My scepticism of Chinese efforts here was rooted in the clear failure of the USSR's parallel structures in the past, and the continuing failure of international organisations in Asia (including the CMI) today. Indeed, I was so dismissive that I did not even mention these efforts in my 2014 writing. But recall how badly served the East Bloc was by Comecon, or how no Asian state bothered with the CMI when the Great Recession hit. They all scrambled for accords with the US Treasury.

Nevertheless, China seems to be genuinely pushing ahead with this. 2015 could be an important year here if China can get one of Asia's big democracies (South Korea, Indonesia, Australia) to join the AIIB (Japan never will). Or if China can build a real parallel to the IMF. I am very sceptical of that, but it is something to watch. The Chinese are quite good at the long game.

4. Who thought the Sino-North Korean fallout would get so bad?

Here is another one I am happy to have been wrong about, though I don't think anyone else saw it coming either. The standard line is that China sees North Korea as a useful buffer against South Korea, Japan and the US, while North Korea cannot survive without subsidisation, so it must eventually placate Beijing. I still believe this is broadly correct, so I anticipate that North Korea will come around this year. I do not think a permanent Sino-North Korean breach is at hand.

Yet in 2014, South Korean President Park seems to have done a masterful job schmoozing Chinese President Xi Jinping, a gift that eluded Korea's previous presidents. Park is sometimes accused of 'sinophilia,' but I find this a foolish charge. South Korea lives right next door to enormous China, and trying to get along with Beijing is smart politics. Similarly, China holds the key to North Korea because of its economic support, toleration for sanctions-running, and cover at international institutions, like its anticipated ICC veto (point 2 above). If the South is really serious about unification, then wooing China away from North Korea is a necessity. Let's hope it holds through this year, but I am sceptical.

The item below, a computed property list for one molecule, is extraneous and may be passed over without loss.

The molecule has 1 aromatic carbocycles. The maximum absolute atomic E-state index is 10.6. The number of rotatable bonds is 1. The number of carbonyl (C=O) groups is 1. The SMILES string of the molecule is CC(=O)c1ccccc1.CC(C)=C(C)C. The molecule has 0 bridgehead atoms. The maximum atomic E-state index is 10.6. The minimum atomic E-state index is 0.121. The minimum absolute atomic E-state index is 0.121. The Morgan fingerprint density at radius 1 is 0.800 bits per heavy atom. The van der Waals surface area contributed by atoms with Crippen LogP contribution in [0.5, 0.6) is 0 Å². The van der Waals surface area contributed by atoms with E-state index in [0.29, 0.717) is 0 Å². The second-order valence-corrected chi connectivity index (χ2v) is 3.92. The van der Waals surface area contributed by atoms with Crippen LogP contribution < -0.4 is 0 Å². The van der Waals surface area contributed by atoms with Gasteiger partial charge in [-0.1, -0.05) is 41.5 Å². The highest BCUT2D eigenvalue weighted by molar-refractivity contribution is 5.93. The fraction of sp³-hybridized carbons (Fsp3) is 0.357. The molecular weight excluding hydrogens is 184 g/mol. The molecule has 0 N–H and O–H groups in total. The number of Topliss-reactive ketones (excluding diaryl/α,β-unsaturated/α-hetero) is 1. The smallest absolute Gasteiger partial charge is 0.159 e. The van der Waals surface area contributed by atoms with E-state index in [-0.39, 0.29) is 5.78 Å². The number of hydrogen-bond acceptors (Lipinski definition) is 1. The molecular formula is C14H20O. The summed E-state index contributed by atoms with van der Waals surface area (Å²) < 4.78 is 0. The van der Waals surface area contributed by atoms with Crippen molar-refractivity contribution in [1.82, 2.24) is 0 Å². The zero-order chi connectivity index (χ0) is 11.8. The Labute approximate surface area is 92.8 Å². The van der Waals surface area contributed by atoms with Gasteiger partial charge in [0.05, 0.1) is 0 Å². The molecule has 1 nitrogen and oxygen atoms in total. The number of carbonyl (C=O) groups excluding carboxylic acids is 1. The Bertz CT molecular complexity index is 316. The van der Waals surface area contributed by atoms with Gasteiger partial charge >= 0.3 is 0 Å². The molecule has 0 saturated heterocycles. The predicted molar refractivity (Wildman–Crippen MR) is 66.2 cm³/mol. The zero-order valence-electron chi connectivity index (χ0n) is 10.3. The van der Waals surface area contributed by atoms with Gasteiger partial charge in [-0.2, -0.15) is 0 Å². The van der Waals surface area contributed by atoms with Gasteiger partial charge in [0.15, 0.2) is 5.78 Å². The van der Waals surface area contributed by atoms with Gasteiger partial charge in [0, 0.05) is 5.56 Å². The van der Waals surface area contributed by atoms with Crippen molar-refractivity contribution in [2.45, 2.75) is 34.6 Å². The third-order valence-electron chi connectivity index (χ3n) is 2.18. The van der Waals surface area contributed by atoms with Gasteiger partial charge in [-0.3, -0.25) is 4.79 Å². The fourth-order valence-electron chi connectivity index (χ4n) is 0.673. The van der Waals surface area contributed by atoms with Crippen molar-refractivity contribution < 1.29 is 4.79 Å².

Bonus: What did I get right?

It is far less interesting to claim credit for prescience, but I broadly think I got the continuing freeze between Japan and South Korea correct.

The longer I live in Asia, the more deeply sceptical I become that a Japan-Korea rapprochement is possible without a major shift in Japanese conservative politics. This will not happen barring some unforeseen crisis, and Korea will not budge an inch, as Japan's colonial misdeeds are now central to South Korea's political identity formation. This is an easy prediction for the future too.

I think I also got Xi Jinping's tough external nationalism right. Near the end of his tenure, Wen Jiabao said several times that China need significant reform, but it was not hard to imagine that his successors would choose the easier route of status quo party-led developmentalism at home and tough nationalism abroad. And so they have…